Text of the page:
FIG. 4 is a circuit diagram illustrating a POC network 40 configured according to one embodiment of the present disclosure. The POC network 40 has similar processing regions as the POC network 305 (FIGS. 3A and 3B), i.e., a power up/down detector 306, a signal processor 308, an output buffer 309, and a feedback network 310. The POC network 40 also generates a POC signal 311 and is coupled to a VI/O 300 and a Vcore 301. As shown in the embodiment illustrated in FIG. 4, the power up/down detector 306 comprises multiple transistors M4-M7 coupled in series together. Each gate of the transistors M4-M7 is coupled to the Vcore 301, while the source terminal of the transistor M4 is coupled to the VI/O 300. The transistors M4 and M5 are p-type transistors and the transistors M6 and M7 are n-type transistors. Therefore, when the Vcore 301 is off, i.e., in a low state, the transistors M4 and M5 are switched on, while the transistors M6 and M7 are switched off.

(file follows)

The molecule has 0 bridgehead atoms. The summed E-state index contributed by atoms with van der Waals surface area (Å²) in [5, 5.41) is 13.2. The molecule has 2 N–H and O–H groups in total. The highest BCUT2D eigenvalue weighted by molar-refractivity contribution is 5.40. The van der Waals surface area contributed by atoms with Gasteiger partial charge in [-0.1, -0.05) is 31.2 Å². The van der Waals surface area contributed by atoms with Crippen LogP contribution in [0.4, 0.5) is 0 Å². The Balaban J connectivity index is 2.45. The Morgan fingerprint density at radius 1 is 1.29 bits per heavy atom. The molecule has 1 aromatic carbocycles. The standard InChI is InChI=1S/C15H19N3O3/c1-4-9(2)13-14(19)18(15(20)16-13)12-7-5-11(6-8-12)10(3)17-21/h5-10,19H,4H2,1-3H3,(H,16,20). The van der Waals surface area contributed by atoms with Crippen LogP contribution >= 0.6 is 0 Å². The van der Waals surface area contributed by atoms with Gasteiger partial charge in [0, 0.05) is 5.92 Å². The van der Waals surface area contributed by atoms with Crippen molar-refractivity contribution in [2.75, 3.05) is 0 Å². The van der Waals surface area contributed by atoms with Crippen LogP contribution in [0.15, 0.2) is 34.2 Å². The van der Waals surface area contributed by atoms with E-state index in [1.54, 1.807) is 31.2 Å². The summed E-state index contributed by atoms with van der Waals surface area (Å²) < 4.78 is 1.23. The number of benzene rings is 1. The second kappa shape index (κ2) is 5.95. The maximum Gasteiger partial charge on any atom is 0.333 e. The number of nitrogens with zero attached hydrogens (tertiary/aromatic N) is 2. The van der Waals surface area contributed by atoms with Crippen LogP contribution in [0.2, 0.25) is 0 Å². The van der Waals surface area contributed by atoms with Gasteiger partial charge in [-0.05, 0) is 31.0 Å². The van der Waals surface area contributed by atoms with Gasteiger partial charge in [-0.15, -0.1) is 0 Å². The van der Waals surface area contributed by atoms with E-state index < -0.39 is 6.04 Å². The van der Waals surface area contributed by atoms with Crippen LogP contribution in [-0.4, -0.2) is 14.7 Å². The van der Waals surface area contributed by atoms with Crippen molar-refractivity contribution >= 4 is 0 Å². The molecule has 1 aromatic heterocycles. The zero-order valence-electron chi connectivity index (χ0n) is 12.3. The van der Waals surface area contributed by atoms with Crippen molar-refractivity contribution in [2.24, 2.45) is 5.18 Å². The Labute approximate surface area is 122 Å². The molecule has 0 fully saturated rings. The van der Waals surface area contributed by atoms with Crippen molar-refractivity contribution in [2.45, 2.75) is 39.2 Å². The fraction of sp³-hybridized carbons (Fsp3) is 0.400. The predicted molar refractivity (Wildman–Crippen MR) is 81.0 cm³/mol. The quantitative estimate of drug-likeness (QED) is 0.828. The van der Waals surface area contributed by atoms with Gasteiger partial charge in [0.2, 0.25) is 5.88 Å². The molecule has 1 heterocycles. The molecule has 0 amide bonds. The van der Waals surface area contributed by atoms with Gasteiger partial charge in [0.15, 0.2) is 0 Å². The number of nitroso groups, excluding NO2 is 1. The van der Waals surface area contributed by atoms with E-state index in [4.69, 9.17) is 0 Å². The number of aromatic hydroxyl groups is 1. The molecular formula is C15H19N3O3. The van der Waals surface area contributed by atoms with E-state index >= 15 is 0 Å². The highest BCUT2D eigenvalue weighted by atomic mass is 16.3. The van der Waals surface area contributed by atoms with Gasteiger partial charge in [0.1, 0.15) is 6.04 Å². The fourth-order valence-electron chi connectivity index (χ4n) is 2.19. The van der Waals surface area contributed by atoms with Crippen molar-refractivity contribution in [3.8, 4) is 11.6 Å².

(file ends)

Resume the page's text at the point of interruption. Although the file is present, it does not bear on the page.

In contrast, when the Vcore 301 is on, i.e., in a high state, transistors M4 and M5 become very weak while transistors M6 and M7 are strongly switched on. M6 and M7 turning on pulls the voltage of the input to inverting amplifier to VSS, which is a logical low signal compared with VI/O. VSS is designed as the logical low signal and may comprise ground, 0 V, or some other selected voltage level that represents the logical low symbol. Thus, when the Vcore 301 is off, the transistors M4 and M5 pull up the voltage level at the input to an inverting amplifier 400 to the VI/O 300. Therefore, the input to the inverting amplifier 400 is high when the Vcore 301 is off and low when the Vcore 301 is on. The inverting amplifier 400 then amplifies and inverts the detection signal before transmitting it to the inverting buffer 401 for conditioning and inverting for the POC signal 311.